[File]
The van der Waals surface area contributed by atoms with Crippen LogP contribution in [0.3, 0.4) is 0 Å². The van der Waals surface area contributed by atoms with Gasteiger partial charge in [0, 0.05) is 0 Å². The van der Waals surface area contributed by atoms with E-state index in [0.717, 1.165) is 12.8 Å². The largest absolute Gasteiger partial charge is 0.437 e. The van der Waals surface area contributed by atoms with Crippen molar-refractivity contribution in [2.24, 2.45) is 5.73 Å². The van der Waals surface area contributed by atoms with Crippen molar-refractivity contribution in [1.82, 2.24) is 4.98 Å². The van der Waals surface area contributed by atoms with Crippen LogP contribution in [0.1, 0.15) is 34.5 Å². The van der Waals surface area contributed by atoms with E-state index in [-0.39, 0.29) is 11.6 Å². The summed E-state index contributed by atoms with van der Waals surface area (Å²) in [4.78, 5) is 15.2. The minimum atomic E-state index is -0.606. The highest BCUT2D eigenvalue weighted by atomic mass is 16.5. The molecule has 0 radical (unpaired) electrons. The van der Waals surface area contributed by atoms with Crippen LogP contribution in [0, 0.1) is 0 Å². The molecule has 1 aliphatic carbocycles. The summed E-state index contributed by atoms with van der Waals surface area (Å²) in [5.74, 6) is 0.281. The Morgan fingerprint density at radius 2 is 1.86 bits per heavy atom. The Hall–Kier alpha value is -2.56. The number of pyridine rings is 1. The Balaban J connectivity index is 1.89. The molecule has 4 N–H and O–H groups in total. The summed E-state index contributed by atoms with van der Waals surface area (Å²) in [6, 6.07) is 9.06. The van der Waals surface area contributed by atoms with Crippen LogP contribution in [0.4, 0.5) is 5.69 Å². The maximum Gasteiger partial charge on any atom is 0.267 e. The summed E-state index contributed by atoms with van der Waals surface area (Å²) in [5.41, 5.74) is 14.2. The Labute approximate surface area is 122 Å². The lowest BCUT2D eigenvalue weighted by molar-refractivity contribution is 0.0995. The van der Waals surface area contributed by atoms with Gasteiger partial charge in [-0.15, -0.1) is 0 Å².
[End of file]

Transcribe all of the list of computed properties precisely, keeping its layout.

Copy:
The van der Waals surface area contributed by atoms with Crippen LogP contribution in [0.3, 0.4) is 0 Å². The van der Waals surface area contributed by atoms with Gasteiger partial charge in [0, 0.05) is 0 Å². The van der Waals surface area contributed by atoms with E-state index in [0.717, 1.165) is 12.8 Å². The largest absolute Gasteiger partial charge is 0.437 e. The van der Waals surface area contributed by atoms with Crippen molar-refractivity contribution in [2.24, 2.45) is 5.73 Å². The van der Waals surface area contributed by atoms with Crippen molar-refractivity contribution in [1.82, 2.24) is 4.98 Å². The van der Waals surface area contributed by atoms with Crippen LogP contribution in [0.1, 0.15) is 34.5 Å². The van der Waals surface area contributed by atoms with E-state index in [-0.39, 0.29) is 11.6 Å². The summed E-state index contributed by atoms with van der Waals surface area (Å²) in [4.78, 5) is 15.2. The minimum atomic E-state index is -0.606. The highest BCUT2D eigenvalue weighted by atomic mass is 16.5. The molecule has 0 radical (unpaired) electrons. The van der Waals surface area contributed by atoms with Crippen LogP contribution in [0, 0.1) is 0 Å². The molecule has 1 aliphatic carbocycles. The summed E-state index contributed by atoms with van der Waals surface area (Å²) in [5.74, 6) is 0.281. The Morgan fingerprint density at radius 2 is 1.86 bits per heavy atom. The Hall–Kier alpha value is -2.56. The number of pyridine rings is 1. The Balaban J connectivity index is 1.89. The molecule has 4 N–H and O–H groups in total. The summed E-state index contributed by atoms with van der Waals surface area (Å²) in [6, 6.07) is 9.06. The van der Waals surface area contributed by atoms with Crippen LogP contribution in [0.4, 0.5) is 5.69 Å². The maximum Gasteiger partial charge on any atom is 0.267 e. The summed E-state index contributed by atoms with van der Waals surface area (Å²) in [5.41, 5.74) is 14.2. The Labute approximate surface area is 122 Å². The lowest BCUT2D eigenvalue weighted by molar-refractivity contribution is 0.0995. The van der Waals surface area contributed by atoms with Gasteiger partial charge in [-0.15, -0.1) is 0 Å².